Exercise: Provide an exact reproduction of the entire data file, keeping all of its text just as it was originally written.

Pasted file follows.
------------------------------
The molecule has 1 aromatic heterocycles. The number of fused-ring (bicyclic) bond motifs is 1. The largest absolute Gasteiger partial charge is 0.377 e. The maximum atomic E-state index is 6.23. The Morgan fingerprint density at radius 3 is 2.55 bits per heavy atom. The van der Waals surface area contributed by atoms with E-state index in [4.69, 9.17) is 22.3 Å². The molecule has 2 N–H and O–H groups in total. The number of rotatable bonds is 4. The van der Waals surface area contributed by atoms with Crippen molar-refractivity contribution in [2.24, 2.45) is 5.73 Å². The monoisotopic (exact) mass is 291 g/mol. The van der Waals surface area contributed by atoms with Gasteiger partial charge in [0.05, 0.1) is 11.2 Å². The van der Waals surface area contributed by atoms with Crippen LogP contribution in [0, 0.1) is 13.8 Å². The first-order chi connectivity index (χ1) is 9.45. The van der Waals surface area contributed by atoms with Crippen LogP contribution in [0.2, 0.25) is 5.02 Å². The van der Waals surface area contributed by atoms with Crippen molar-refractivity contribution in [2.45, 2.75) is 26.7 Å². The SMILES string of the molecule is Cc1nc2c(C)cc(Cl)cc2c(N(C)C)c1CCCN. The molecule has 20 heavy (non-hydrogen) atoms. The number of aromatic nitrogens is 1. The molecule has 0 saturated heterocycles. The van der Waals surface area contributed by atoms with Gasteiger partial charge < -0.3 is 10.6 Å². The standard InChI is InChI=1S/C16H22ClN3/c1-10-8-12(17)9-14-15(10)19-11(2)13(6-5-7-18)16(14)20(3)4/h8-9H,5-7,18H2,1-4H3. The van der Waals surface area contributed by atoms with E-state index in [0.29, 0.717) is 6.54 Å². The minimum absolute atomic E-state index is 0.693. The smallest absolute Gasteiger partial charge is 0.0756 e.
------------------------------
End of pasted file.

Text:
The molecule has 1 aromatic heterocycles. The number of fused-ring (bicyclic) bond motifs is 1. The largest absolute Gasteiger partial charge is 0.377 e. The maximum atomic E-state index is 6.23. The Morgan fingerprint density at radius 3 is 2.55 bits per heavy atom. The van der Waals surface area contributed by atoms with E-state index in [4.69, 9.17) is 22.3 Å². The molecule has 2 N–H and O–H groups in total. The number of rotatable bonds is 4. The van der Waals surface area contributed by atoms with Crippen molar-refractivity contribution in [2.24, 2.45) is 5.73 Å². The monoisotopic (exact) mass is 291 g/mol. The van der Waals surface area contributed by atoms with Gasteiger partial charge in [0.05, 0.1) is 11.2 Å². The van der Waals surface area contributed by atoms with Crippen LogP contribution in [0, 0.1) is 13.8 Å². The first-order chi connectivity index (χ1) is 9.45. The van der Waals surface area contributed by atoms with Crippen LogP contribution in [0.2, 0.25) is 5.02 Å². The van der Waals surface area contributed by atoms with Crippen molar-refractivity contribution in [2.45, 2.75) is 26.7 Å². The SMILES string of the molecule is Cc1nc2c(C)cc(Cl)cc2c(N(C)C)c1CCCN. The molecule has 20 heavy (non-hydrogen) atoms. The number of aromatic nitrogens is 1. The molecule has 0 saturated heterocycles. The van der Waals surface area contributed by atoms with Gasteiger partial charge < -0.3 is 10.6 Å². The standard InChI is InChI=1S/C16H22ClN3/c1-10-8-12(17)9-14-15(10)19-11(2)13(6-5-7-18)16(14)20(3)4/h8-9H,5-7,18H2,1-4H3. The van der Waals surface area contributed by atoms with E-state index in [0.29, 0.717) is 6.54 Å². The minimum absolute atomic E-state index is 0.693. The smallest absolute Gasteiger partial charge is 0.0756 e.